Eyes on the Street: NBC’s Blacklist Gives Green Lane Riders the Blues

The Black List blocked off  Photo: Ben Fried
“The Blacklist” took over a block of Lower Manhattan’s only crosstown protected bike lane yesterday. Photo: Ben Fried

People bicycling east on Grand Street hit this bike lane blockage yesterday afternoon, the first spring-like day of the year, thanks to television drama “The Blacklist.” The crew used the green lane as a staging area for its film shoot, compelling cyclists to detour into the car lane and moving traffic.

“Typically we keep bike lanes clear,” said a locations department employee at Woodridge Productions, which managed the one-day shoot. “I know that bike lanes are a touchy thing for the city.” (Messages for the location manager listed at yesterday’s shoot have not been returned.)

Film shoots get permits from the Mayor’s Office of Media and Entertainment. “Locations departments and Parking PAs should be sensitive to neighborhood needs,” the agency tells production companies on its website. “Do not park production vehicles in bike lanes, bus stops, driveways, at fire hydrants, loading docks or in front of active theater marquees.”

Asked about the permit for “The Blacklist,” the office indicated that it may have given the film crew permission to set up camp in the crosstown bike route. “Generally, film permits prohibit productions from blocking access to pedestrian [zones], green spaces and bike lanes,” the office said in a statement. Yesterday’s shoot, however, was permitted for Grand Street between Mulberry and Broome Streets, using the traffic lane and a curb lane. In this case, the curb lane is the bike lane; the general traffic lane was unobstructed when Streetsblog’s Ben Fried walked by the shoot at about 4 p.m.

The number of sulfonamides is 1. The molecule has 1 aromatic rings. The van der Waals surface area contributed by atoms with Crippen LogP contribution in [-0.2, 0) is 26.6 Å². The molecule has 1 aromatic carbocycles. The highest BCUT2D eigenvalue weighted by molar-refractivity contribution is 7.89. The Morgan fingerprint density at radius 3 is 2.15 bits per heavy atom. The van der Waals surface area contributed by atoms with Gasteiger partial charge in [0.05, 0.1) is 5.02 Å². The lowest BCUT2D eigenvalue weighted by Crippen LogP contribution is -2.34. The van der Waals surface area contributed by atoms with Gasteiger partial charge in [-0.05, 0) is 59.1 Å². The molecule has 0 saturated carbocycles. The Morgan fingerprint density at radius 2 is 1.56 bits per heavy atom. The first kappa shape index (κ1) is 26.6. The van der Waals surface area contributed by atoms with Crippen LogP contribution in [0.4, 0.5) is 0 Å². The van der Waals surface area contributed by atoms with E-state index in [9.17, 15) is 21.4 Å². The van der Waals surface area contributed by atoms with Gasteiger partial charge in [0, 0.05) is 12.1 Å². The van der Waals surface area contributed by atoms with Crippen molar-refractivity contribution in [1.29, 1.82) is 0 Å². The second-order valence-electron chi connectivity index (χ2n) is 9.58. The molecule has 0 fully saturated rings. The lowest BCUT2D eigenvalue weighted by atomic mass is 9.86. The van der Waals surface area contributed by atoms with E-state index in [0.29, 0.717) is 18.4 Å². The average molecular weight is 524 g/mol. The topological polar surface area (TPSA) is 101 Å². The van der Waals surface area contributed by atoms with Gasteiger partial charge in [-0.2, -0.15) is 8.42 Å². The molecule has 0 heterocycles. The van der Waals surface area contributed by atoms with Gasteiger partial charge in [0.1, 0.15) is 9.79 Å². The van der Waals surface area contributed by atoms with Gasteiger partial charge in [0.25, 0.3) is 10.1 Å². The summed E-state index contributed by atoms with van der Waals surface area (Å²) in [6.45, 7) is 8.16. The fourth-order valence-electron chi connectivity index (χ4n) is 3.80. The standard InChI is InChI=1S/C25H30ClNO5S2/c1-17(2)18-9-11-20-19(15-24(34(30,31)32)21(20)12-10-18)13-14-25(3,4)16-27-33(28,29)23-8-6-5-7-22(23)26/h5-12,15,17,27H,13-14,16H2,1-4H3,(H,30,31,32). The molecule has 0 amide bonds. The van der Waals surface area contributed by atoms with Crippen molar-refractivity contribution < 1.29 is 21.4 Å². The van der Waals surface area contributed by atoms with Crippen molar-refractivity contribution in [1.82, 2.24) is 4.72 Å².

“In addition to two officers from NYPD film unit, four traffic agents and one traffic supervisor were on site to oversee intermittent interruptions of traffic flow and redirect vehicular and bike traffic as necessary in the interest of public safety,” said spokesperson Amanda Nguyen. “Our office did not receive any complaints regarding the shoot.”

Complaints about film shoots can be addressed directly with the shoot’s production manager or registered with the Mayor’s Office of Media and Entertainment using 311.

ALSO ON STREETSBLOG

STREETSBLOG USA

A Big Week for Bicycling in Fort Worth

|
Let’s hear it for Fort Worth, Texas. This Texas city is leaving its big brother Dallas in the dust when it comes to bike-friendliness. Just this week, the feds awarded Fort Worth with $1 million for a 30-station bike-share system, which is slated to be up and running next April. And just yesterday, Fort Worth installed the Dallas […]

Kind of Blue: Delia Ephron and the Art of Anti-Bike Illogic

|
Cross-posted from Brooklyn Spoke. One of the old chestnuts of anti-bike-lane rhetoric is the argument that bike lanes are on the one hand empty and therefore not necessary, and on the other dangerous for pedestrians to cross because of all the cyclists whizzing by.  To this absurd entry into the Encyclopedia of NIMBY Logic, writer […]